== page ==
According to Malaya, LSBs have different interpretations of the allowable expenses or of projects where they can pour the SEF. Since the law only names 3 priorities (school buildings and facilities, extension classes, and sports activities), the LSBs become cautious to finance other projects, which they deem necessary because it is not in the Code.
Prone to corruption
Naga City Mayor Jesse Robredo said that since priorities are confined to infrastructure and sports events, most LSBs fail to address other pressing problems like underperforming LSBs that have been reduced to a mere budget entity for local education funds; weak mechanisms for meaningful parent participation; and weak planning and budgeting practices and processes that contribute to inefficient and ineffective use of local education funds.
“Needs of schools differ in each locality. We should not limit it to maintaining infrastructures or sports activities…. Let the LSBs decide what their priorities are,” Malaya said. Robredo said that unclear rules sometimes allow LSBs to undertake projects, like infrastructures, prone to corruption.
For example, Isulan Mayor Diosdado Pallasigue of Sultan Kudarat said that their P1.8 million SEF in 2009 was equally distributed among Isulan's 4 school districts.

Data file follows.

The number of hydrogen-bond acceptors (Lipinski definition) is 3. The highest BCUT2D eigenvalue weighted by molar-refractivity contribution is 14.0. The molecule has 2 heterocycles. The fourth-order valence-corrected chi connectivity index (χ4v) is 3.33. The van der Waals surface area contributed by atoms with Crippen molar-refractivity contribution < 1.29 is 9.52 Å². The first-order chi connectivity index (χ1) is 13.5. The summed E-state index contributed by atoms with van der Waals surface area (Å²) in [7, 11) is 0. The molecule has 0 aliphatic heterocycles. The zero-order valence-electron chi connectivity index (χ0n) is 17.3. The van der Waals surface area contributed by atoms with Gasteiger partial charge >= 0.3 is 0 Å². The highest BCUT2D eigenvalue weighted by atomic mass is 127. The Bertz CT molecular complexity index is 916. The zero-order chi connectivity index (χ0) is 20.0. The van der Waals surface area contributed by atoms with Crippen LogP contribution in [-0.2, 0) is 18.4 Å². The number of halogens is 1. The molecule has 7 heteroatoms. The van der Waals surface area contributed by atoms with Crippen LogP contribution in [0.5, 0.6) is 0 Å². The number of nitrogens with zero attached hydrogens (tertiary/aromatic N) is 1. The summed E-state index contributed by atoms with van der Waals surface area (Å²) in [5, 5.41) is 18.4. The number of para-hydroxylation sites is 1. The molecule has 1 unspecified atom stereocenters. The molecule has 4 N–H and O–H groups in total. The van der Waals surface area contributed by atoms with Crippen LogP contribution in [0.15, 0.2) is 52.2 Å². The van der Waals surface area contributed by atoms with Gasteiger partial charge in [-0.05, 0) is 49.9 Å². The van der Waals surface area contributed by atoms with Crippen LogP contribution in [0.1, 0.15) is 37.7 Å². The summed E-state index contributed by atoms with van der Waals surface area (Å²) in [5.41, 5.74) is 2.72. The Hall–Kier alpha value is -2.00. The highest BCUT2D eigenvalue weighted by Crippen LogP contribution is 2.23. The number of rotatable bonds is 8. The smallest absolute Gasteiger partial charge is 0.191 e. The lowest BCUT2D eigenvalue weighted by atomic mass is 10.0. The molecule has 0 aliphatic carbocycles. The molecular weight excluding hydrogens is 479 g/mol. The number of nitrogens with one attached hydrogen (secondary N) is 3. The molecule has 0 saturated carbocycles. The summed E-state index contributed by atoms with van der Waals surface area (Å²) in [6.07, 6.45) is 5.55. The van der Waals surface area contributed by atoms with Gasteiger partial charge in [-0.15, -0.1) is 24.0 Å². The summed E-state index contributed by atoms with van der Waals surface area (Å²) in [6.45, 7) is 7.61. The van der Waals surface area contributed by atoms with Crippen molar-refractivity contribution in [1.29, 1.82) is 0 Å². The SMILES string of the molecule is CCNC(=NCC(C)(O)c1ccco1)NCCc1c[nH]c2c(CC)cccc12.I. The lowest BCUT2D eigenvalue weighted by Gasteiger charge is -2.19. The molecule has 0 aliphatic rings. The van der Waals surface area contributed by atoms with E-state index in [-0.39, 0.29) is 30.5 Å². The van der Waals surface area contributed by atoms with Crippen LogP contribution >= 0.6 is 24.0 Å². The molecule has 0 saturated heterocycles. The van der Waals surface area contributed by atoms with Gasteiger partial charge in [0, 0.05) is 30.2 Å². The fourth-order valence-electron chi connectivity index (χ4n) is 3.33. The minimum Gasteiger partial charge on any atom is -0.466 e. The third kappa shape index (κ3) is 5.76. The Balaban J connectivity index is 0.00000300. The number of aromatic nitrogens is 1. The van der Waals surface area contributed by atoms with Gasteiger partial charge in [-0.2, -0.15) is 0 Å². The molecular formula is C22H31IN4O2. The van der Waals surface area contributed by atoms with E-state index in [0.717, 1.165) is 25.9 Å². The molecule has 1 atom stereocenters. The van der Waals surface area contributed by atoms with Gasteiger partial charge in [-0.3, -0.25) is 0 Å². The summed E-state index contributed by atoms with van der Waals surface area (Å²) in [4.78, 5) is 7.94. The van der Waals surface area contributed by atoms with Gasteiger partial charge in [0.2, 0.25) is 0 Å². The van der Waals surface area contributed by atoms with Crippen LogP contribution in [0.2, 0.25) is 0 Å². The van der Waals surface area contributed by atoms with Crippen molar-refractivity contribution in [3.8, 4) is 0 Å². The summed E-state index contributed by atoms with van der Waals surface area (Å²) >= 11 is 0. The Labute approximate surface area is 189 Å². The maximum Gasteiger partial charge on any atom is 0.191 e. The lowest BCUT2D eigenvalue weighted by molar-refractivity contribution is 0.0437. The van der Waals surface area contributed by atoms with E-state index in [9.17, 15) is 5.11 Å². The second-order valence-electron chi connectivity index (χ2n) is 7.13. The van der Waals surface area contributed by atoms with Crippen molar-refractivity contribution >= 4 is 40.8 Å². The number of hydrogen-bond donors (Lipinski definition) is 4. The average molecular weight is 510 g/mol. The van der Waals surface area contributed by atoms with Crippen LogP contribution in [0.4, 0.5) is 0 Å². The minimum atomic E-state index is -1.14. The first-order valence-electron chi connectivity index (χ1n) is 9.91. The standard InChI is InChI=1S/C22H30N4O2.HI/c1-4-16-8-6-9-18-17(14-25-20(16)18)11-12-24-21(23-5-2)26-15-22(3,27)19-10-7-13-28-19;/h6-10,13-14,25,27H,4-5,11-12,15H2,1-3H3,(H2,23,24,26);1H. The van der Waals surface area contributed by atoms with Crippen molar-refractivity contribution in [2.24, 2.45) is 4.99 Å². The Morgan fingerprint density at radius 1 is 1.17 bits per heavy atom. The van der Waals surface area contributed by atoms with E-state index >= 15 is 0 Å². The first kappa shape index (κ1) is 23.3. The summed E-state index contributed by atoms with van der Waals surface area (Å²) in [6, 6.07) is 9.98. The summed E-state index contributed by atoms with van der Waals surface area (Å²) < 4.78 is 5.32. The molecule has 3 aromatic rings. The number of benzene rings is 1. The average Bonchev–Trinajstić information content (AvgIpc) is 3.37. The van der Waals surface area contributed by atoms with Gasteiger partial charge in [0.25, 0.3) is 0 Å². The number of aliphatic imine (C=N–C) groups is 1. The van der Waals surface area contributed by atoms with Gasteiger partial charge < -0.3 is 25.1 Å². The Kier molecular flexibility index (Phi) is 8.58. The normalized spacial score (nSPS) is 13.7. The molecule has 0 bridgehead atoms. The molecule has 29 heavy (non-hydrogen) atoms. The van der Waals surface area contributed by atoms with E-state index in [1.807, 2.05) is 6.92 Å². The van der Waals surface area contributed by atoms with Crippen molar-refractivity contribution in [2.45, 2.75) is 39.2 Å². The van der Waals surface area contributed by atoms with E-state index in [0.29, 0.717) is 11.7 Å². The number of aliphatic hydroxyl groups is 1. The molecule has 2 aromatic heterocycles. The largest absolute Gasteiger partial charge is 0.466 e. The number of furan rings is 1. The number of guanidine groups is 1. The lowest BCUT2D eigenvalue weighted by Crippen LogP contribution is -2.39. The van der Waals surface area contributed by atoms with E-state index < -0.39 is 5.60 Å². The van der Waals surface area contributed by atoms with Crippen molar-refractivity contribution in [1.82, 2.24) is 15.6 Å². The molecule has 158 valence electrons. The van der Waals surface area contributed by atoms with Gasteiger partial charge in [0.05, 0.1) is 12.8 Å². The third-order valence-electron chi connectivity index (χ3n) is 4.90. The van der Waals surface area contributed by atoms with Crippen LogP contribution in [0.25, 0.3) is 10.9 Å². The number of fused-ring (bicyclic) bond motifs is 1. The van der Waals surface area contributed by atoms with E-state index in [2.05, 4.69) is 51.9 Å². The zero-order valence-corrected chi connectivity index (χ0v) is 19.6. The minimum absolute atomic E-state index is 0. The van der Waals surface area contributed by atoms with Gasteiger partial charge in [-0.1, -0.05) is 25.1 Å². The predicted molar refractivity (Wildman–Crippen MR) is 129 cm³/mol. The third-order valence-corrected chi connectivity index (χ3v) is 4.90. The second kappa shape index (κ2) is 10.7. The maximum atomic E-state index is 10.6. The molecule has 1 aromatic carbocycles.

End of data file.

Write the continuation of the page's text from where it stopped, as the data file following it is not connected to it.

Around 56% of the budget was placed on maintaining and construction of school buildings, while 44% was used to pay local teachers. Each school districts that receives its SEF share, was also obliged to set budget for the activities of the alternative learning system.
The DepEd recommended that the Local Government Code, particularly the terms in the LSBs, should be reviewed for amendments. Other revisions would compel the LSBs to submit financial reports of income statements to the DepEd and the local governments. DepEd would also suggest a uniform procedure in preparation of budget and interpretation of allowable expenditures.
Naga City reengineered the functions of the LSBs, giving them leeway on where to put their SEF instead of focusing on what the law provides. “One school of thought held that the board can only operate within the limits prescribed by the Code. But Naga deliberately embraced the opposite--that what the law does not expressly prohibit, it allows,” Robredo said in his presentation.
In the end, Naga City measures the LSB’s performance through testings in schools, participative planning and budgeting, fair and merit-based selection and hiring of teachers, and transparency in the procurement of goods and services funded under the LSB budget like text book acquisition.
Malaya added that the DepEd and LGUs, together with the LSBs, should be responsible in providing their partners information on the problems and performance of schools. These,he said, would guide LSBs in the proper use of the SEF. - abs-cbnNews.com/Newsbreak